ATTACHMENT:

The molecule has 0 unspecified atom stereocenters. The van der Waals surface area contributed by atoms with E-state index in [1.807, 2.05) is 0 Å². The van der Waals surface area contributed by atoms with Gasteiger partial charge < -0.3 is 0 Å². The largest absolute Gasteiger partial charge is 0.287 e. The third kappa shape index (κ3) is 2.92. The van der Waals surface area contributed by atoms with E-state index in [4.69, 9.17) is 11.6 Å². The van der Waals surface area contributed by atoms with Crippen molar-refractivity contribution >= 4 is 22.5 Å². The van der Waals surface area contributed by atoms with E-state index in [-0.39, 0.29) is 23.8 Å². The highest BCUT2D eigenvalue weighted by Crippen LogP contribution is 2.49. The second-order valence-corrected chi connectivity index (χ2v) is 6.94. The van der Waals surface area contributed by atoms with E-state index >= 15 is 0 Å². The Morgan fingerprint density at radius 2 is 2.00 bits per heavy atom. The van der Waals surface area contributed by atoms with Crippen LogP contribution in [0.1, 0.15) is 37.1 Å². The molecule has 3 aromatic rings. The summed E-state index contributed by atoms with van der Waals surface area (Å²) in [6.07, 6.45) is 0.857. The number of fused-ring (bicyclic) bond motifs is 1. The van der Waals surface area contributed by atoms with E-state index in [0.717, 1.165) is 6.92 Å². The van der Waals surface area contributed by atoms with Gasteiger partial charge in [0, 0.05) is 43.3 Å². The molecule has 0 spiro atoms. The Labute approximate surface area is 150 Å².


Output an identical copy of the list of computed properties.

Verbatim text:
The molecule has 0 unspecified atom stereocenters. The van der Waals surface area contributed by atoms with E-state index in [1.807, 2.05) is 0 Å². The van der Waals surface area contributed by atoms with Gasteiger partial charge < -0.3 is 0 Å². The largest absolute Gasteiger partial charge is 0.287 e. The third kappa shape index (κ3) is 2.92. The van der Waals surface area contributed by atoms with E-state index in [4.69, 9.17) is 11.6 Å². The van der Waals surface area contributed by atoms with Crippen molar-refractivity contribution >= 4 is 22.5 Å². The van der Waals surface area contributed by atoms with E-state index in [-0.39, 0.29) is 23.8 Å². The highest BCUT2D eigenvalue weighted by Crippen LogP contribution is 2.49. The second-order valence-corrected chi connectivity index (χ2v) is 6.94. The van der Waals surface area contributed by atoms with E-state index >= 15 is 0 Å². The Morgan fingerprint density at radius 2 is 2.00 bits per heavy atom. The van der Waals surface area contributed by atoms with Crippen LogP contribution in [0.1, 0.15) is 37.1 Å². The molecule has 3 aromatic rings. The summed E-state index contributed by atoms with van der Waals surface area (Å²) in [6.07, 6.45) is 0.857. The number of fused-ring (bicyclic) bond motifs is 1. The van der Waals surface area contributed by atoms with E-state index in [0.717, 1.165) is 6.92 Å². The van der Waals surface area contributed by atoms with Gasteiger partial charge in [0, 0.05) is 43.3 Å². The molecule has 0 spiro atoms. The Labute approximate surface area is 150 Å².